Welcome to the second installment discussing the theme Staffing Your Business During a Global Health Pandemic. The Families First Coronavirus Response Act (FFCRA) requires employers to provide paid leave to employees suffering from certain COVID-19 related circumstances. However, employers and employees alike have struggled to implement the paid leave requirements. This article will provide some practical guidance in areas where businesses are struggling.
Laws typically change in a slow and onerous fashion, but the COVID-19 pandemic has sparked rapid evolution in all areas of life and work. The law is no exception. When the FFCRA became law, business leadership teams were left to read and interpret for themselves pages of small-font legalese. Throughout this crisis, the business attorneys at Fausone Bohn have been advising businesses on things like paid leave requirements, reductions in staff and hours, employee retention strategies, and more. If you need help navigating this minefield, contact me to discuss relief available for your business and its workers.
The Basics– Covered Employers and Eligible Employees
There are two main provisions of the FFCRA related to employee COVID-19 leave–Expanded Family & Medical Leave and Emergency Paid Sick Leave. These sections apply to private businesses with fewer than 500 employees. For expanded FMLA, workers must have 30 calendar days of employment to qualify. For emergency paid sick leave, there is no minimum employment period. In each case, both full-time and part-time employees may be eligible for leave.
FFCRA Leave Only Applies When the Employer has Work Available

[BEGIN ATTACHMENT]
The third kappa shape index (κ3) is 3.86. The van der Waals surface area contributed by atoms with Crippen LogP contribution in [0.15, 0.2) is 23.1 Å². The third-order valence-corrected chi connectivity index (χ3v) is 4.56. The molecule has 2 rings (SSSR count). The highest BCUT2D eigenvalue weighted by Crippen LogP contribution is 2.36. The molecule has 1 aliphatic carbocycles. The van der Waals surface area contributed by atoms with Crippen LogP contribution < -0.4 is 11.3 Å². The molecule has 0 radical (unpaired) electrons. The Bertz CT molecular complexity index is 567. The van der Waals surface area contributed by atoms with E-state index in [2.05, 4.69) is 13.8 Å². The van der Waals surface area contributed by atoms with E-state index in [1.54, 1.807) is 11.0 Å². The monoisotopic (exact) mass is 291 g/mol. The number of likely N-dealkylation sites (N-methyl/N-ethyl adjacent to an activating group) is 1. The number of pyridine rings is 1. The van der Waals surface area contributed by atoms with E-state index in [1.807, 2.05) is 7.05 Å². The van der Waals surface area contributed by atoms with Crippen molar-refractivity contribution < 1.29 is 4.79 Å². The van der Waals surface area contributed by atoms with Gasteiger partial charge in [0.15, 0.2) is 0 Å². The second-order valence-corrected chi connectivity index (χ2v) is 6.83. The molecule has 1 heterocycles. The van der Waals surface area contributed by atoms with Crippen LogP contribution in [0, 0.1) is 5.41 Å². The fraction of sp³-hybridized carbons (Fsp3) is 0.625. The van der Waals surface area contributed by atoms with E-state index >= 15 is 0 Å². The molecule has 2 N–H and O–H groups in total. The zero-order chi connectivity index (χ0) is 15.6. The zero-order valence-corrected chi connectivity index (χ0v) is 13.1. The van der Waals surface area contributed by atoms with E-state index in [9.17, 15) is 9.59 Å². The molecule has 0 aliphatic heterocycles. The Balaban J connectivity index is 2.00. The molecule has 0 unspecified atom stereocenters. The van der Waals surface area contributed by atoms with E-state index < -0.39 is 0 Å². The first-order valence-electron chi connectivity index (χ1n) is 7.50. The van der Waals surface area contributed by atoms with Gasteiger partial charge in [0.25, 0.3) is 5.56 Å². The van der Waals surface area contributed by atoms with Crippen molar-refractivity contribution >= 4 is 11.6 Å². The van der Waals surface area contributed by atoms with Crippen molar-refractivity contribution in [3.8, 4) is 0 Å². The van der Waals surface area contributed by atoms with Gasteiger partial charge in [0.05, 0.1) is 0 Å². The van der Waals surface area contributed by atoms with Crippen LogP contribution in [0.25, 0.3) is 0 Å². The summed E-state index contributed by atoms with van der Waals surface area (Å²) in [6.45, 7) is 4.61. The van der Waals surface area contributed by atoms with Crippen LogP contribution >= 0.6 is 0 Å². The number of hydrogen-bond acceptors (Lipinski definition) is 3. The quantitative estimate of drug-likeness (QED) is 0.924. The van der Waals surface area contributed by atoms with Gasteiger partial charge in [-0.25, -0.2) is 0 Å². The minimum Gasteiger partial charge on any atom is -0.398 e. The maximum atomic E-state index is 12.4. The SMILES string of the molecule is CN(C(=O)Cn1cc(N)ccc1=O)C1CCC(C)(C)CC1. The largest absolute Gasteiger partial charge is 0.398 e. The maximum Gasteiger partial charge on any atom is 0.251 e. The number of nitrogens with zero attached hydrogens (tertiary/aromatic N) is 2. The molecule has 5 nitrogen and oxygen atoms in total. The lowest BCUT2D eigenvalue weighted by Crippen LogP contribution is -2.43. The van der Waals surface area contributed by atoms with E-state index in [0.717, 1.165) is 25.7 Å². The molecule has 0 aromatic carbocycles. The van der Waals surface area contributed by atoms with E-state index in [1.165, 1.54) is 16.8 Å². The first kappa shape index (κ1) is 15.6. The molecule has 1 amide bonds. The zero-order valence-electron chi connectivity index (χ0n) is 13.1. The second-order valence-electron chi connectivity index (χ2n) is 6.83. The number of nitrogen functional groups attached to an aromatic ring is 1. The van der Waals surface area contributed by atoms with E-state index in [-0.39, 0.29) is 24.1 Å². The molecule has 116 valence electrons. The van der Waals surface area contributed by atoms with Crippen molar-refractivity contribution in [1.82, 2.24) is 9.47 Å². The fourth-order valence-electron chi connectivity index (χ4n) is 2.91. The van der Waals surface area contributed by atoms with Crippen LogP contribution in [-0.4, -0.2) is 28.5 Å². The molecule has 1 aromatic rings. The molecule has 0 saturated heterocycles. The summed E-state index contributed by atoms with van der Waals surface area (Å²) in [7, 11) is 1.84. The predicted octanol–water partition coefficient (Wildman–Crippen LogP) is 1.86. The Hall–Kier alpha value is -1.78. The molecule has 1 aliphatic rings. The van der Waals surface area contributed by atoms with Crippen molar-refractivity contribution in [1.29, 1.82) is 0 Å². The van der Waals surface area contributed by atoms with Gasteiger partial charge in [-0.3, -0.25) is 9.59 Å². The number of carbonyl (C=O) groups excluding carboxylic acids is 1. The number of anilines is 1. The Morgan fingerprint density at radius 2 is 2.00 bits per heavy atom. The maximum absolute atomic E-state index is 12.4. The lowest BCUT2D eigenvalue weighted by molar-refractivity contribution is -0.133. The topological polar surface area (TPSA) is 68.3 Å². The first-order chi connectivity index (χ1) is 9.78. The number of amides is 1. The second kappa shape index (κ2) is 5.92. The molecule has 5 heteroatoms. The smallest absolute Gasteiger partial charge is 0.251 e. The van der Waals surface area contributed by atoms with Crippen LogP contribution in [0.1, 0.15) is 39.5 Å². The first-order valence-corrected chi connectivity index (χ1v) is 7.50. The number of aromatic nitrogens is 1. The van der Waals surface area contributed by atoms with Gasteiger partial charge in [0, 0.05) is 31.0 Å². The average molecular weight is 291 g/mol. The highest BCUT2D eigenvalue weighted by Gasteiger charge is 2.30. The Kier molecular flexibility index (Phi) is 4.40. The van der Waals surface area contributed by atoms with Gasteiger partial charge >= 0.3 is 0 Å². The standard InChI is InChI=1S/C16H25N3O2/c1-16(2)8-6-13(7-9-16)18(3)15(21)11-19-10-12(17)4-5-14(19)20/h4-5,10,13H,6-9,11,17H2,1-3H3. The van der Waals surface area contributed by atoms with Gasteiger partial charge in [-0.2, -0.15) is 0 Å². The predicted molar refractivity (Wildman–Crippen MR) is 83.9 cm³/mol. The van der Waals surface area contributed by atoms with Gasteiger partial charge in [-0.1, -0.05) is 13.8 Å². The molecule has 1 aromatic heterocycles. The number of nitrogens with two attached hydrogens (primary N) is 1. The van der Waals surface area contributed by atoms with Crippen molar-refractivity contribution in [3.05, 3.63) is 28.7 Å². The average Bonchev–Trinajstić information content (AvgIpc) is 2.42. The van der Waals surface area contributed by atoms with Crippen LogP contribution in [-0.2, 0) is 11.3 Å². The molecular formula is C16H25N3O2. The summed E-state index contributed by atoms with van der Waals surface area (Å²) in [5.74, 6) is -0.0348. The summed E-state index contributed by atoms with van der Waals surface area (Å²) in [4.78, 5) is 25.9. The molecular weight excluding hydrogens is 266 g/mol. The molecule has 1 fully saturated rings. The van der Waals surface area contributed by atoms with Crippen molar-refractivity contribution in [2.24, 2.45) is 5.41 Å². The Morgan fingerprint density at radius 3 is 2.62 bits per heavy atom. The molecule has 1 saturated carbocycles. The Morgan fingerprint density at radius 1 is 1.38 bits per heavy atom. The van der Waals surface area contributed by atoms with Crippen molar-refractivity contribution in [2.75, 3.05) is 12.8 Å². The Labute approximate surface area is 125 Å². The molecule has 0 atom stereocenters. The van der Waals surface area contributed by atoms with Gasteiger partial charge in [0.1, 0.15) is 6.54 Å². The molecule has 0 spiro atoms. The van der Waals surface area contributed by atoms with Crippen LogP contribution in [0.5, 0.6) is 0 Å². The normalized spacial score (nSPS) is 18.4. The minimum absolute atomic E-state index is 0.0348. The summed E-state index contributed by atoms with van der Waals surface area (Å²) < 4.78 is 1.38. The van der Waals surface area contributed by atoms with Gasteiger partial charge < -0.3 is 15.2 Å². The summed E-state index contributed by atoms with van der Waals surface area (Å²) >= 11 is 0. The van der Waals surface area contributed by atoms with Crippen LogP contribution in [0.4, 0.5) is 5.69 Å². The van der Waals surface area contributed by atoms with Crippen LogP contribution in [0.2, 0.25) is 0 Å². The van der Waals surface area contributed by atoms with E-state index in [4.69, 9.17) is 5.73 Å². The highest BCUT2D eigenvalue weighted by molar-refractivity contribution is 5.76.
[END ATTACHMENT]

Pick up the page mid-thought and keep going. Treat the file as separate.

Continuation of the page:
Businesses are still struggling to apply the law to their particular employee situations. If you only take one thing away from this article, please remember this key concept:
An employee is not entitled to FFCRA leave if the employer does not have work available. This is true even if the workplace is closed as the result of a government directive.
Businesses should first determine whether they even have work available for employees to perform. If not, then FFCRA leave is simply not available. This includes situations where a business has instituted temporary or permanent layoffs or in cases where the business simply has no work and is not scheduling employees. (But in order to keep workers on payroll, employers should consider pursuing the Paycheck Protection Program created under the CARES Act.)
Employees are ONLY Entitled to Leave for Certain Reasons
Just because an employee uses the words “unable to work” and “COVID-19” in the same sentence doesn’t mean he or she can take advantage of the FFCRA. Employers should know that expanded FMLA leave is limited to those employees that are unable to work or telework due to childcare issues caused by school or daycare closures because of COVID-19.
The emergency paid sick leave section also lists specific situations in which paid leave is available. These situations include when:
- The employee has been advised by a health care provider to self-quarantine due to concerns related to COVID–19.
- The employee is experiencing symptoms of COVID–19 and seeking a medical diagnosis.
- The employee is caring for an individual who is subject to the above conditions.
- The employee is caring for a child whose school or place of care has been closed, due to COVID–19 precautions.